Please note, due to essential maintenance online transactions will not be possible between 02:30 and 04:00 BST, on Tuesday 17th September 2019 (22:30-00:00 EDT, 17 Sep, 2019). We apologise for any inconvenience.
To send this article to your account, please select one or more formats and confirm that you agree to abide by our usage policies. If this is the first time you use this feature, you will be asked to authorise Cambridge Core to connect with your account.
Find out more about sending content to .
To send this article to your Kindle, first ensure email@example.com is added to your Approved Personal Document E-mail List under your Personal Document Settings on the Manage Your Content and Devices page of your Amazon account. Then enter the ‘name’ part of your Kindle email address below. Find out more about sending to your Kindle.
Find out more about sending to your Kindle.
Note you can select to send to either the @free.kindle.com or @kindle.com variations. ‘@free.kindle.com’ emails are free but can only be sent to your device when it is connected to wi-fi. ‘@kindle.com’ emails can be delivered even when you are not connected to wi-fi, but note that service fees apply.
As political science experiments have increasingly moved out of the traditional western university laboratory setting, researchers have had to confront many new issues that had previously received less attention from experimentalists. Much ink and effort has been expended on the methodological issues involved due to the loss of experimental control and the difficulty in implementing and maintaining true random assignment. Moreover, as experimentation has become increasingly popular and more attention has been paid to the way in which we collect and analyze data generally, many are concerned with disconnects between design proposals and actual implementations – especially with the possibility of burying null findings or reporting findings that just barely meet standardized levels of significance – and with the ability of researchers to replicate results. Furthermore, questions of harm to human subjects – and notions of informed consent – have had to be revisited in situations far from the conditions in which these concepts were originally developed.
Politicians' personal beliefs and backgrounds strongly influence politics and policy. But why do individuals with particular beliefs and backgrounds tend to run for office and become politicians? This paper argues that parties and interest groups strategically shape the candidate pool from which voters choose by mobilizing certain individuals to run for office, much like they strategically shape the electorate by mobilizing like-minded individuals to vote. Supporting this view, I first unearth decades of previously disparate evidence suggesting that candidate mobilization efforts are widespread. I then present results from an experiment embedded in an actual candidate mobilization effort that finds encouragement to run for office can meaningfully increase interest in candidacy. Implications and opportunities for further research are discussed.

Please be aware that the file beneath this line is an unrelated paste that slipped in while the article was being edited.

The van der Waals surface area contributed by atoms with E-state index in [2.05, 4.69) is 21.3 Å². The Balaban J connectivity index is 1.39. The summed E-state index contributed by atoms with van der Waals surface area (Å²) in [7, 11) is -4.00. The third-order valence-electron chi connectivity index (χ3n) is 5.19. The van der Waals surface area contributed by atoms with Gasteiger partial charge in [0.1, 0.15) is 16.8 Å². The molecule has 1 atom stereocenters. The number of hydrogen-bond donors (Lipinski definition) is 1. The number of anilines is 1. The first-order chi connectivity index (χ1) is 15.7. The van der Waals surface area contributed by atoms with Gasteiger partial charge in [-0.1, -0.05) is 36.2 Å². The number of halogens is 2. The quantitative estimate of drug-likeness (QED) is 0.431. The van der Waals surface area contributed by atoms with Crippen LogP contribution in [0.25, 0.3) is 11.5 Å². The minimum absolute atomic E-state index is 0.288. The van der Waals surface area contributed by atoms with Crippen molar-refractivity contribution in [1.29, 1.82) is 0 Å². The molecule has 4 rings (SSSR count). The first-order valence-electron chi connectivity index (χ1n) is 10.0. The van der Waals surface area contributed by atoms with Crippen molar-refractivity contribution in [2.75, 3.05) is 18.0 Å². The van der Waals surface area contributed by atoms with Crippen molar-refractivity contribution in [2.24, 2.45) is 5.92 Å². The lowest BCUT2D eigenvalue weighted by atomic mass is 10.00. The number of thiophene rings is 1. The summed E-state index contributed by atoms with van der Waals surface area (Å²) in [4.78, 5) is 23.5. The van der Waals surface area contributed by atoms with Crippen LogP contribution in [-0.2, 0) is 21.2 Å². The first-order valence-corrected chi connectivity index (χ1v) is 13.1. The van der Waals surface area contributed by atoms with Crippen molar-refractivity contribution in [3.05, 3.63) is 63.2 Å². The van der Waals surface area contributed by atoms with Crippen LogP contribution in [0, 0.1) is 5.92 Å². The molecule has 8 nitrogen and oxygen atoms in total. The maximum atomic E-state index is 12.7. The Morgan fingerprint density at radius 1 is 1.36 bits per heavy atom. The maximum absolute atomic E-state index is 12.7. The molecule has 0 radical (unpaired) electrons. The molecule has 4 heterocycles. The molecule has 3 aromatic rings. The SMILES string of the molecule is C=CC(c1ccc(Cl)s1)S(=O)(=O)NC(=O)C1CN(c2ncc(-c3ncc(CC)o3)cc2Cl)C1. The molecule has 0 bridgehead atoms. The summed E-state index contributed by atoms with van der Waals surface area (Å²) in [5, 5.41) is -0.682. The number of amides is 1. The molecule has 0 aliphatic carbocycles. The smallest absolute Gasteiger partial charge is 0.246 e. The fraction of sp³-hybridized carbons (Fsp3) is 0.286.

Increasingly, experimental research is being conducted on the Internet in addition to the laboratory. Online experiments are more convenient for subjects and researchers, but we know little about how the choice of study location affects data quality. To investigate whether respondent behavior differs across study location, we randomly assign subjects to participate in a study in a laboratory or in an online setting. Contrary to our expectations, we find few differences between participants in terms of the level of attention and socially desirable responding. However, we find significant differences in two areas: the degree of self-reported distractions while completing the questionnaire and the tendency to consult outside sources for answers to political knowledge questions. We conclude that when the greater convenience (and higher response rates) of online experiments outweighs these disadvantages, Internet administration of randomized experiments represent an alternative to laboratory administration.